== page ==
The panel additionally recommends total or near total thyroidectomy and only a therapeutic lymph node dissection based upon tissue biopsy or ultrasound and anatomic imaging.

“In terms of airway management, nearly 23% of these patients will experience airway symptoms during radiotherapy and 36% will die of airway obstruction,” Kebebew said. “The panel agrees that airway management should be an individualized approach in certain patients. We do not recommend tracheostomy in those without impending airway compromise, as this procedure is associated with more advanced disease, shorter survival and delays in radiotherapy.”

Medical therapies

Although there are no published randomized trials on treatment in anaplastic thyroid cancer, progress is being made in the treatment of the disease with systemic and radiotherapies, according to Keith C. Bible, MD, PhD, medical oncologist in the division of endocrine and general oncology care at Mayo Clinic in Rochester, Minnesota.

“We are handicapped with regard to advances of the highest quality evidence in support of the recommendations,” he said during a presentation. “However, accumulating multi-institutional data indicate improved OS in response to the early application of multimodal therapies in patients with stage 4a/4b disease.”

There are numerous recommendations on medical considerations in the guidelines, according to Bible.

Regarding multimodal therapy, early application of therapy in stage 4a/4b anaplastic thyroid cancer appears promising. Moreover, multimodal therapy appears to reduce the risk for asphyxiation.

Moreover, emerging evidence, encompassing more than 300 patients across 50 centers, suggest increasing evidentiary support for an individualized targeted therapeutic approach for certain patients.

“Following the FDA-approval of dabrafenib (Taflinar, Novartis) plus trametinin (Mekinist, Novartis) for BRAF V600E-mutant anaplastic thyroid cancer, we now recommend rapid BRAF assessment in parallel with comprehensive genetic testing in patients with anaplastic thyroid cancer,” Bible said.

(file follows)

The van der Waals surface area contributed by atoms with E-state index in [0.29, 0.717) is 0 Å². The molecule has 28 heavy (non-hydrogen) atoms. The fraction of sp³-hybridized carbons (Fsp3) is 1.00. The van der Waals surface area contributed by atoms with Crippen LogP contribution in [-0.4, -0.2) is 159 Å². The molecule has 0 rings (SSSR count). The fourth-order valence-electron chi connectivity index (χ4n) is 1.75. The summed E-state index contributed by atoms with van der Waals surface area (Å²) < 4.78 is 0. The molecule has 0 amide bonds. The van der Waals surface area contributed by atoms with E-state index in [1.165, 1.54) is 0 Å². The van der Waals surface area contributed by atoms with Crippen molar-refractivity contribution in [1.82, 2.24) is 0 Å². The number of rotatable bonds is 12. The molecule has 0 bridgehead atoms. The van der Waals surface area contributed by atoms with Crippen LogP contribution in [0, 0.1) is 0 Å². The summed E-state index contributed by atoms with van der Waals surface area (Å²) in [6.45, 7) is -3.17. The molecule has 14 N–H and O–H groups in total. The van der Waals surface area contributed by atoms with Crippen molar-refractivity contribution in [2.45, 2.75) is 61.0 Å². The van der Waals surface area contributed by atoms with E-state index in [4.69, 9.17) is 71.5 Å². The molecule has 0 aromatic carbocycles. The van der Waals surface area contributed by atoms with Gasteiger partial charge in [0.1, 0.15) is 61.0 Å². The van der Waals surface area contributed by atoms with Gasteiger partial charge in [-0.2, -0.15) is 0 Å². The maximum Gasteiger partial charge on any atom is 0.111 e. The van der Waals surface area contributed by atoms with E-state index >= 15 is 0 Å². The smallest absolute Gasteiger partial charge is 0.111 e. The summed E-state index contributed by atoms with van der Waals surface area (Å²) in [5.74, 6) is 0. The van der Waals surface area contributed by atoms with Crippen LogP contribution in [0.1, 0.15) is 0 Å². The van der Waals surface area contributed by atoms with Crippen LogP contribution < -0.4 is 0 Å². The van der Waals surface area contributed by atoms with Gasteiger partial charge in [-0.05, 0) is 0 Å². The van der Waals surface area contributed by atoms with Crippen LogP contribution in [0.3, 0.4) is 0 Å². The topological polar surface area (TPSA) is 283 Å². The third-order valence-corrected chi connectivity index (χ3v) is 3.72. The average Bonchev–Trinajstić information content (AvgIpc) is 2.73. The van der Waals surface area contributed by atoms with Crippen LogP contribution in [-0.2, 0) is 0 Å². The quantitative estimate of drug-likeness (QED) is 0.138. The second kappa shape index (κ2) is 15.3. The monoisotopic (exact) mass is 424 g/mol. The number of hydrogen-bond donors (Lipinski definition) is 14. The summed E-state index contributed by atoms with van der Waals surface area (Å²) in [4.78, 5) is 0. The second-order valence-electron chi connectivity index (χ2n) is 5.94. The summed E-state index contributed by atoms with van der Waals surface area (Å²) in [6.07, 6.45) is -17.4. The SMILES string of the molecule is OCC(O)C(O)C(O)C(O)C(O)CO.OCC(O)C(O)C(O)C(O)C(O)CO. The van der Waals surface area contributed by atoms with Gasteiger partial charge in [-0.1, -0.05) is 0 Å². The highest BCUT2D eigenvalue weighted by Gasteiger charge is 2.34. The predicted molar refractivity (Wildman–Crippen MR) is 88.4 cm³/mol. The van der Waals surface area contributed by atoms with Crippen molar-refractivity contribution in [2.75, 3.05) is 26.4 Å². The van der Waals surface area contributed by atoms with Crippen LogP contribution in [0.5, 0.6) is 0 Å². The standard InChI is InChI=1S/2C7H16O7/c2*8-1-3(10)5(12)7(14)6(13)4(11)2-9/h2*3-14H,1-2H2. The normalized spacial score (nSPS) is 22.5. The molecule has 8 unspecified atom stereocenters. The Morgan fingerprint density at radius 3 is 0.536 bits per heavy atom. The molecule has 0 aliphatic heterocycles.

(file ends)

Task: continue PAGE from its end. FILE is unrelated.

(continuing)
Other ongoing research appears promising for neoadjuvant therapy in patients with unresectable or poorly resectable anaplastic thyroid cancer with the potential to convert them to resectable status, he said.

“The question remains as to who would be best candidates for this and is there a prolongation of survival from this approach? These are questions that require more illumination over time,” Bible said.

Decision-making algorithms

The panel developed algorithms to provide guidance on initial therapy approaches to anaplastic thyroid cancer. For patients with stage 4a disease, the panel recommends an aggressive, multimodal treatment approach. For those with stage 4b disease, an individualized decision to treatment is recommended, with surgery also recommended in select patients. In unresectable 4b disease, treatment considerations include a radiation-based treatment plan and surgery when warranted.

“However, there is an alternative consideration plan, which is attempting to apply a targeted approach when available in BRAF-altered tumors or potential other targetable alterations in hopes of down-staging the tumor to make it surgically resectable,” Bible said. “Patients with stage 4c disease have poor outcomes. This is a dreaded situation and encompasses about half of all patients with anaplastic thyroid cancer at our institution. We have much less evidence on treatment and OS, and so it is important to talk about hospice and supportive care with these patients.”

For patients with stage 4c disease who desire aggressive care, the panel recommends evaluation of targetable mutations and use of targeted therapy when possible.

“The time has passed where we should think about anaplastic thyroid cancer with nihilism and we need to look towards trying to move the needle forward. We are making some progress, but more progress is needed,” Bible said. – by Jennifer Southall

 

Reference:

Bible KC, et al. Arthur Bauman Clinical Symposium: Medical considerations in anaplastic thyroid cancer. Presented at: Annual Meeting of the American Thyroid Association; Oct. 30-Nov. 3, 2019; Chicago.

Kebebew E, et al. Arthur Bauman Clinical Symposium: Surgical considerations in anaplastic thyroid cancer. Presented at: Annual Meeting of the American Thyroid Association; Oct. 30-Nov. 3, 2019; Chicago.

Rosenthal MS, et al. Arthur Bauman Clinical Symposium: Ethical considerations in anaplastic thyroid cancer. Presented at: Annual Meeting of the American Thyroid Association; Oct. 30-Nov. 3, 2019; Chicago.

 

Disclosures: Bible, Kebebew and Rosenthal report no relevant financial disclosures.